A hospital puts profits over patient safety First do no harm.
That’s part of every medical school graduate’s oath. It should be the motto of anyone working in healthcare.
But I just read
in my local newspaper, the a disheartening piece of investigative journalism Seattle Times, about a hospital where I trained, worked, and received care. The story highlights how the perverse financial incentives in healthcare (do more, get … read on is a satirical YouTube video series created by a real-life physician, Dr. Waqas Khan, to highlight problems within our broken healthcare system. Healthcare Not Fair
Their latest video takes a stab at electronic health records, EHR—or, as they call it,
Electronic Hell Records! Other videos by Healthcare Not Fair:
I just saw my primary care physician a few …
read on An error of omission
A few weeks ago there was a lot of news about how
medical mistakes are the third leading cause of death in the US, behind heart disease and cancer.
A medical error is defined as
“an unintended act (either of omission or commission) or one that does not achieve its intended outcome.”
a Philadelphia paper is highlighting one very common mistake: when you … read on
I just read a funny-not-funny post on the health care blog
KevinMD: This doctor orders pregnancy tests on men. You’re probably doing it too
The author, a physician, laments that his hospital’s electronic health records system (EHR or EMR) makes it way too easy to make mistakes, such as ordering pregnancy tests on male patients.
Now this may sound funny to you, and I know the nurses love to read
We’ve all heard the phrase “cancer kills.”
But guess what? So can the high cost of treatment.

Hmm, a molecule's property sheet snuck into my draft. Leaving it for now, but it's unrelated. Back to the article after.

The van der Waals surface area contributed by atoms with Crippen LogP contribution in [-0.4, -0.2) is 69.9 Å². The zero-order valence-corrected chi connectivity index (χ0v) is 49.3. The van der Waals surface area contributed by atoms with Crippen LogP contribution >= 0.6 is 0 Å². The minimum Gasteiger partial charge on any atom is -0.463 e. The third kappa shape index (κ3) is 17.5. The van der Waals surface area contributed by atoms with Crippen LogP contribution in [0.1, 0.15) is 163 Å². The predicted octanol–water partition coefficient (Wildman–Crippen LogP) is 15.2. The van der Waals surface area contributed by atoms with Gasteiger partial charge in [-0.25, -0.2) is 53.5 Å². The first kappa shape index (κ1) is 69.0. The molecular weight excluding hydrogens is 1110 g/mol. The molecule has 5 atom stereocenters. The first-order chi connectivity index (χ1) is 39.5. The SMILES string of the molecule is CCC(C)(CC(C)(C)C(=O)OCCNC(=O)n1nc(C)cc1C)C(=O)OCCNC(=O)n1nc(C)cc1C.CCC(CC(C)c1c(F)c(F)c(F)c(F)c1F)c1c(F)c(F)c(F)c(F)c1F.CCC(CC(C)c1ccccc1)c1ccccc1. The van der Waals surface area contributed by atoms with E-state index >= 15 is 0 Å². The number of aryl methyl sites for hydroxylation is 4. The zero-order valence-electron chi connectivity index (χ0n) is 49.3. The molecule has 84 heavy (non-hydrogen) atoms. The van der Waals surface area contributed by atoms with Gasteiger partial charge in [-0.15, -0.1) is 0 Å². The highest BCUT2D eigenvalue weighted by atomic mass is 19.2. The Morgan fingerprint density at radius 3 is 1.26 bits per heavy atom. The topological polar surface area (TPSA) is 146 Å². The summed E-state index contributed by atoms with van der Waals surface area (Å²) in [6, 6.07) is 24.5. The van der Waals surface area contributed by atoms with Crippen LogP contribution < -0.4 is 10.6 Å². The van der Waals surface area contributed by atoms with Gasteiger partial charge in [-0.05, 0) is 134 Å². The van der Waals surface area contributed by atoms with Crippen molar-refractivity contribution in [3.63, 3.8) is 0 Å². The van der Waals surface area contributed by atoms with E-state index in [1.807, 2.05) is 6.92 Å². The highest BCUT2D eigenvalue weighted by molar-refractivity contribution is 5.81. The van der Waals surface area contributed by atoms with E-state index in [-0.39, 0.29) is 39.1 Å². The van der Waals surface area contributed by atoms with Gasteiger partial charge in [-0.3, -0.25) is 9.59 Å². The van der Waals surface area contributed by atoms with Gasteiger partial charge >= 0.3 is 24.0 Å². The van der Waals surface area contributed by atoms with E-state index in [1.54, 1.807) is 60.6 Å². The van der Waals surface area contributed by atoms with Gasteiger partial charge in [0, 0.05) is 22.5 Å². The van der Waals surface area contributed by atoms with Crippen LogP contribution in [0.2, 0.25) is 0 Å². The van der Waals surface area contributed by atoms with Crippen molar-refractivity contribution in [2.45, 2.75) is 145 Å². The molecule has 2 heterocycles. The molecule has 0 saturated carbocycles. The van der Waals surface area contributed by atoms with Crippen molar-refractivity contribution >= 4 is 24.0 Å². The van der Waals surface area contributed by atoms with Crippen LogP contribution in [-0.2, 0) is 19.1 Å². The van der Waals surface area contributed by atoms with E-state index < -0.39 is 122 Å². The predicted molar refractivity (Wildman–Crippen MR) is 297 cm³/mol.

I just read about
a study that came out of the Fred Hutchison Cancer Research Center here in Seattle.
The results won’t surprise anyone familiar with
how much cancer treatment costs (a lot!), but researchers found:
…cancer patients who go bankrupt are nearly 80 percent more likely to die than patients who don’t,
I read two articles yesterday that complemented each other:
Kaiser Health News (KHN) Heavy Use Of CT Scans Raises Concerns About Patients’ Exposure To Radiation
two radiologists posted KevinMD The financial costs of treating CT-induced cancer
Each underscores the fact that CT scans are significantly overused in American healthcare.
Although CT scans are an essential diagnostic tool, the Food and Drug Administration reports that an estimated
read on I’ve spent most of the holiday weekend happily engaged in reading through a pile of health care books.
And the one I absolutely have to recommend to everyone is
by Leslie D. Michelson. The Patient’s Playbook: How to Save Your Life and the Lives of Those You Love
Michelson is not a physician, but has worked in the health management field for more than 30 years, helping individuals and companies …
This post if for any of my readers who are Medicare age or about to be Medicare age.
I think it’s important to understand what changes are in the pipeline that will affect your doctors and their ability to be able to treat you.
Some doctors already refuse to see Medicare patients because of government red tape and poor reimbursement.
But starting in 2017 it’s going to get worse, and …
A few months ago I posted about
CYA—Cover Your Ass—medicine being one reason why too many diagnostic tests are ordered and health care costs are high.
CYA medicine is when the doctor or doctors are pretty sure what your problem is, but they order extra scans and x-rays and blood tests anyway because “failure to diagnose” is one of the leading causes of medical malpractice suits. They aren’t going to …
I was invited to share this very interesting infographic on the looming shortage of nurses in this country.
The last of the baby boomers will reach retirement age in 2029. Although baby boomers can expect to live well into their 80s and 90s thanks to healthier lifestyles and modern medicine, they won’t be without chronic health conditions like heart disease, high blood pressure, diabetes, arthritis, and early dementia.
That will …